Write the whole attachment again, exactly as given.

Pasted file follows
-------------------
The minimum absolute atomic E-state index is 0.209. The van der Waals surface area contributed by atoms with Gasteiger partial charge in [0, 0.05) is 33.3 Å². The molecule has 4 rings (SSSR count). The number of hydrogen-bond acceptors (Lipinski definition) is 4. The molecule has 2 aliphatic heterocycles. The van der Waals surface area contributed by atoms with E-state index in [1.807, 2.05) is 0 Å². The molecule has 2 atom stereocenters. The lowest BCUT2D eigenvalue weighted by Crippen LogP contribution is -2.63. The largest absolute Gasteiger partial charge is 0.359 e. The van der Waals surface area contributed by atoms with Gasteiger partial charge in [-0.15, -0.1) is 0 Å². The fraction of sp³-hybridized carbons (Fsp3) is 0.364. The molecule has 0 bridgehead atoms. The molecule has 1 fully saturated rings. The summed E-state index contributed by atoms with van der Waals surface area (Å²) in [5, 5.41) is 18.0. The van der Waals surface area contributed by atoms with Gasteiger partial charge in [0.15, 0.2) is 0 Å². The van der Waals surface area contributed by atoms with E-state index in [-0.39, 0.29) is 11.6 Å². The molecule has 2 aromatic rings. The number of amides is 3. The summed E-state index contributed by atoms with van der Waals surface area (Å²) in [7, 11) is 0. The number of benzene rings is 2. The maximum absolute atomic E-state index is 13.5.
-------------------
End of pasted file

The minimum absolute atomic E-state index is 0.209. The van der Waals surface area contributed by atoms with Gasteiger partial charge in [0, 0.05) is 33.3 Å². The molecule has 4 rings (SSSR count). The number of hydrogen-bond acceptors (Lipinski definition) is 4. The molecule has 2 aliphatic heterocycles. The van der Waals surface area contributed by atoms with E-state index in [1.807, 2.05) is 0 Å². The molecule has 2 atom stereocenters. The lowest BCUT2D eigenvalue weighted by Crippen LogP contribution is -2.63. The largest absolute Gasteiger partial charge is 0.359 e. The van der Waals surface area contributed by atoms with Gasteiger partial charge in [-0.15, -0.1) is 0 Å². The fraction of sp³-hybridized carbons (Fsp3) is 0.364. The molecule has 0 bridgehead atoms. The molecule has 1 fully saturated rings. The summed E-state index contributed by atoms with van der Waals surface area (Å²) in [5, 5.41) is 18.0. The van der Waals surface area contributed by atoms with Gasteiger partial charge in [0.15, 0.2) is 0 Å². The van der Waals surface area contributed by atoms with E-state index in [-0.39, 0.29) is 11.6 Å². The molecule has 2 aromatic rings. The number of amides is 3. The summed E-state index contributed by atoms with van der Waals surface area (Å²) in [7, 11) is 0. The number of benzene rings is 2. The maximum absolute atomic E-state index is 13.5.